INDIANAPOLIS - At this point with the longevity of Patriots offensive line coach Dante Scarnecchia, the only thing missing is a “Field of Dreams’’-like voiceover by James Earl Jones.
“The one constant through all the years, young Patriots fans, has been Scar. The people associated with the franchise are like an army of steamrollers. They have been erased like a blackboard (with X’s and O’s on it, of course), rebuilt and erased again. But Scar has marked the time.’’ He has received paychecks from all four team owners: Billy Sullivan, Victor Kiam, James Orthwein, and Robert Kraft.
He has served six head coaches: Ron Meyer, Raymond Berry, Dick MacPherson, Bill Parcells, Pete Carroll, and Bill Belichick.
He has coached Pro Bowl players: Mosi Tatupu (special teams), Tony Franklin (kicker), Larry Whigham (special teams), Damien Woody (center), Matt Light (tackle), Dan Koppen (center), Logan Mankins (guard), and Brian Waters (guard).
And then there are the Patriots’ Super Bowl appearances, all of them with Scarnecchia on board: 1985, 1996, 2001, 2003, 2004, 2007, and this season.
The one constant has been the man known as “Scar’’ by those who work for him and alongside him.
“He’s one of the smartest football coaches in the business,’’ said Berry, a Hall of Famer. “His depth of knowledge about the game, he can match anybody.’’
Scarnecchia, who is in his 30th season in the NFL, is tied with Bengals running backs coach Jim Anderson for longest active service with one team at 28 years. The two were actually college teammates at Cal Western in San Diego from 1968-69.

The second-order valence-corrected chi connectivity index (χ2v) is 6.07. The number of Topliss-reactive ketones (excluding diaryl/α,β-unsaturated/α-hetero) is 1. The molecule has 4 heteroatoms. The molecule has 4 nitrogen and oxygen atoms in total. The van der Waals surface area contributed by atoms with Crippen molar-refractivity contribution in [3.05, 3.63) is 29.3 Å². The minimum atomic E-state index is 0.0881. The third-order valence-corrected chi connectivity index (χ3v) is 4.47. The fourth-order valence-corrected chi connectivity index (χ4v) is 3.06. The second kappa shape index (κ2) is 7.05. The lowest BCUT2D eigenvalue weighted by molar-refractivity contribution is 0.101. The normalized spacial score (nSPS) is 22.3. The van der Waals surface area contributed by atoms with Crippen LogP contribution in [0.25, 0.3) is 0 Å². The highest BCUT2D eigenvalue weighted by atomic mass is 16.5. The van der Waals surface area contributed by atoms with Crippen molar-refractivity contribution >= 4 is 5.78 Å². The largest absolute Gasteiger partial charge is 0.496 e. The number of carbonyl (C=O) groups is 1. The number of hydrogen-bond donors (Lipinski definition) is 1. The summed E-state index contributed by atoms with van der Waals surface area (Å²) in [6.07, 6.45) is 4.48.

“I’ll tell you what, he’s good,’’ said Waters. “And there’s a reason why this group is always good. There’s a reason why the Patriots always have a good, solid offensive line. It’s because of him. I see where it comes from. He’s a consistent figure to this line.’’
But how does Scarnecchia, who will turn 64 on Feb. 15, do it?
The words most often heard about him are demanding, loyal, smart, and dedicated.
One word that isn’t spoken, but seems to be the underlying theme, is surprising: love.
Yes, love. The man on the staff who knows the most variations of curse words gives out a brutally tough love that seems to endure long after his players leave his charge.
“To me, he’s the one that laid out the foundation for me,’’ said Woody, the current ESPN analyst who left the Patriots in 2004 and played with the Lions and Jets. “A lot of the things I used in my game, I got from him.
“For me, he was tough because when I came in, I was a first-round pick and there was a lot expected of me and he was really hard on me. As I went along, he eased up and things got a lot better, but he holds guys accountable, which you’re supposed to do, and expects guys to play at a really high level.
“I can still vividly see him having an explosion on the sideline, but that was OK with me because he wanted things done right, and that’s fine by me.’’
Ah, the blowups. You see them daily on the practice field during training camp. You see them on the sideline during games, as when rookie Nate Solder blocked right against the Broncos while the rest of the line shifted left and Elvis Dumervil nearly made Tom Brady a permanent part of the turf at Sports Authority Field.
“He’s one of those fiery coaches,’’ said center Dan Connolly. “He expects a lot out of us, he’s very demanding, but we all appreciate what he does for us.’’
It didn’t take long for Connolly to realize what he was in for when he came to work out for the Patriots early in the 2007 season after being released by the Jaguars.
“I expected it to be pretty relaxed,’’ Connolly said. “And he gave me the cadence in some drill and I flinched to go offsides. And he laid right into me. I couldn’t believe it.
“I was like, ‘Man, what have I gotten myself into? This is the guy that’s going to be coaching me? That was just a workout.’ ’’
Even Waters, who went to five Pro Bowls and was twice named All-Pro with the Chiefs, heard it on his first day.
“I didn’t know what to expect and then right away he’s on me,’’ Waters said. “He’s like, ‘Hey, let’s go, we ain’t got time to wait.’
“I thought I was in shape until I got with Dante. I figured out I still had some work to do.’’